By Dafna Shahaf, Hebrew University of Jerusalem
Dafna Shahaf is an Associate Professor in computer science at the Hebrew University of Jerusalem. Dafna’s research focuses on helping people make sense of massive amounts of data, with a special emphasis on unlocking the potential of the many digital traces left by human activity to contribute to our understanding (and the computers emulation) of human capacities such as humor and creativity. She received her PhD in Computer Science from Carnegie Mellon University, and was a postdoctoral fellow at Stanford University and at Microsoft Research.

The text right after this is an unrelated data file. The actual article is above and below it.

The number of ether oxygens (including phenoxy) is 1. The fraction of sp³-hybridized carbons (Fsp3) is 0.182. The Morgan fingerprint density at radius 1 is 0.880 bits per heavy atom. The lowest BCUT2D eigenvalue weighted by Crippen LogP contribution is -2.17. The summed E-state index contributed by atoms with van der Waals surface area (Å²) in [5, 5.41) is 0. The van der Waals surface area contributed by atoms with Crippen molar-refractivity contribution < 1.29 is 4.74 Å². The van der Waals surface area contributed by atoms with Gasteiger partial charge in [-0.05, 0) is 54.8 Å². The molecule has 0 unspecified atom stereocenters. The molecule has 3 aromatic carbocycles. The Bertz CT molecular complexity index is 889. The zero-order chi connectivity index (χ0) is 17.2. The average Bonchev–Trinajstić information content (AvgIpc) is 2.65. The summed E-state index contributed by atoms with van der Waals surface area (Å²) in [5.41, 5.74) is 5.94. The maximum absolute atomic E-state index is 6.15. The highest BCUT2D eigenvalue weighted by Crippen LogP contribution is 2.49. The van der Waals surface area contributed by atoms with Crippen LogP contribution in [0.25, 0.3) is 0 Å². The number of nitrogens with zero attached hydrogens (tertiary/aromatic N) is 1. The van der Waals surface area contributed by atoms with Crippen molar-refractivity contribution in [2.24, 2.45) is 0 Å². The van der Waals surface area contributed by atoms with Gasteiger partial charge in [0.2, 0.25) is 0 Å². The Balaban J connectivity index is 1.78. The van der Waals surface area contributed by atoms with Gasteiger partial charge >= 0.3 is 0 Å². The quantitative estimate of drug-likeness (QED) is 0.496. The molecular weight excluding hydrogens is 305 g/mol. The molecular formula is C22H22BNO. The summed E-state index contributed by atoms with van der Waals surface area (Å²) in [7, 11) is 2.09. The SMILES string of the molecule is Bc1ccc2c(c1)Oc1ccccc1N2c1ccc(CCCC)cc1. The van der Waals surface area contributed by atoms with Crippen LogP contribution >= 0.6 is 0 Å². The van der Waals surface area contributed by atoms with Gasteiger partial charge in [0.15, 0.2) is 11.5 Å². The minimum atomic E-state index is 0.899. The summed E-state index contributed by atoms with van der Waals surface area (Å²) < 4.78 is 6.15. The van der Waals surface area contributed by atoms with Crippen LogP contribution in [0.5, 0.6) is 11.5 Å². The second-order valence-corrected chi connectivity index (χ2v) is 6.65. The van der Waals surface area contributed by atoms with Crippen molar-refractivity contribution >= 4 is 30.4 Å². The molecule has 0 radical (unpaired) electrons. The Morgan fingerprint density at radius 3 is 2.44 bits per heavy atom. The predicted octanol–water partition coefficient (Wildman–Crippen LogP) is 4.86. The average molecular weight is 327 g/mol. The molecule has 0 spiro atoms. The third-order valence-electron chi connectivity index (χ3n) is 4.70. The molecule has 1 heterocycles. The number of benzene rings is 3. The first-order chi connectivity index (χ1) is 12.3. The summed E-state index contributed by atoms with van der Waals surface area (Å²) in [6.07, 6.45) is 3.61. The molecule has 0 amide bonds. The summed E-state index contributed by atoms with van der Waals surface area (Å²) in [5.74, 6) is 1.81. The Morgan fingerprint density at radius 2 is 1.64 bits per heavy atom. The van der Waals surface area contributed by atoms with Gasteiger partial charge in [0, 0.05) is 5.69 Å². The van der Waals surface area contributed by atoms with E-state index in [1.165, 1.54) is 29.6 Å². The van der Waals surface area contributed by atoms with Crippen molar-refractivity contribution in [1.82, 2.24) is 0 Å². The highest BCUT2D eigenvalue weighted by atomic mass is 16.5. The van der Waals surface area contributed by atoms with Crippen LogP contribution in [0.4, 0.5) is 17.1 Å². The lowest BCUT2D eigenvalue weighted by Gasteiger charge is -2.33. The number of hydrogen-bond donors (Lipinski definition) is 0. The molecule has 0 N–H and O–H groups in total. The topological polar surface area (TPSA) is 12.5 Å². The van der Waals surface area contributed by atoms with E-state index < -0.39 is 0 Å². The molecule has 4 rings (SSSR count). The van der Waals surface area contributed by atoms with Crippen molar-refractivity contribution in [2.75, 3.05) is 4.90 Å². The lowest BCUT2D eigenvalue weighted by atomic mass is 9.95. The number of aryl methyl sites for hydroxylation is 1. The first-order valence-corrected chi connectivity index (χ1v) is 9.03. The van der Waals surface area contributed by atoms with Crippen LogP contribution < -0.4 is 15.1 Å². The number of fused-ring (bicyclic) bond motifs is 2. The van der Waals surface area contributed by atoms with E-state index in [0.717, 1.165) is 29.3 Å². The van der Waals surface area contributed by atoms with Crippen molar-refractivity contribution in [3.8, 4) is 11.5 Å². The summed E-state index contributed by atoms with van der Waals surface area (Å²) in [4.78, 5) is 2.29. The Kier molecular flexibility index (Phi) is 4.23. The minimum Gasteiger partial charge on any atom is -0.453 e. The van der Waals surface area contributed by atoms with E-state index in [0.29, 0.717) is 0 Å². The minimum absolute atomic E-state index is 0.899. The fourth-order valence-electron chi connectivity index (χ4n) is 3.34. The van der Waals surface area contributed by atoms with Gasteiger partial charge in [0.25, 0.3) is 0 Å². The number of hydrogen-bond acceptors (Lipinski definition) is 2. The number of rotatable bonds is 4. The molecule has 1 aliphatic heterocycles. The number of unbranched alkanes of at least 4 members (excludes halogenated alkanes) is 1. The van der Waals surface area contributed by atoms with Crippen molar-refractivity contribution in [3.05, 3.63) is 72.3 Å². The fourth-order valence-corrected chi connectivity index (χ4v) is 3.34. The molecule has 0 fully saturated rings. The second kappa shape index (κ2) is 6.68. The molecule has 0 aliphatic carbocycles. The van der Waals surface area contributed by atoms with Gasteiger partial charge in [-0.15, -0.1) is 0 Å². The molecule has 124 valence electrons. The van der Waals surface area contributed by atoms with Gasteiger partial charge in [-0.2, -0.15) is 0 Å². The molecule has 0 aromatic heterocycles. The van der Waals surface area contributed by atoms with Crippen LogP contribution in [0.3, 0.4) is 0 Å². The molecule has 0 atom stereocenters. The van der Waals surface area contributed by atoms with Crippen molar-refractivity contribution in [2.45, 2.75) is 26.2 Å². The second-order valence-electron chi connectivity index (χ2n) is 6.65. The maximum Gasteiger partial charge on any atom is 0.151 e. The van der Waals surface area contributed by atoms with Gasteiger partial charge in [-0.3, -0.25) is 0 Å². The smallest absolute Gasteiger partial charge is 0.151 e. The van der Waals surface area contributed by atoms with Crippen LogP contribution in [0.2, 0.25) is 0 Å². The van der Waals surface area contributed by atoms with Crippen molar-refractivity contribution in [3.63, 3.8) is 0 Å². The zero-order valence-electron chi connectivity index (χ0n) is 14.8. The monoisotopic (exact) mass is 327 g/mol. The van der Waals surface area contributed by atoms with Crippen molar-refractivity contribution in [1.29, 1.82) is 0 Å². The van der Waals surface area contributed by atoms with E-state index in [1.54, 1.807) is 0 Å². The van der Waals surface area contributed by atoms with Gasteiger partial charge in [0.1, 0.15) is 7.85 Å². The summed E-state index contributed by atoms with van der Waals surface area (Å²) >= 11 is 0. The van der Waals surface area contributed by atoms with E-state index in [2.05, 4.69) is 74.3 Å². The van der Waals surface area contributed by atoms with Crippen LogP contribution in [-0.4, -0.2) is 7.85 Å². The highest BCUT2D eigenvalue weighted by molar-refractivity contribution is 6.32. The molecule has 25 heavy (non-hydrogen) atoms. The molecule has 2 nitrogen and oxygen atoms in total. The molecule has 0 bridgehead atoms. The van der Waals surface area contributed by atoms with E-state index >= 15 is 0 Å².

She has won a best research paper award at KDD 2010 and KDD 2017, an ERC starting grant, a Microsoft Research Fellowship, a Siebel Scholarship, a Magic Grant for innovative ideas, and Wolf’s Foundation Krill Award, as well as MIT Tech Review’s “Most thought-provoking paper of the week”.
Abstract of the talk:
The availability of large idea repositories (e.g., the U.S. patent database) could significantly accelerate innovation and discovery by providing people with inspiration from solutions to analogous problems. However, finding useful analogies in these large, messy, real-world repositories remains a persistent challenge for either human or automated methods.
- Time and place: from 4.15 to 5.30 pm at BC420, EPFL
- Free entrance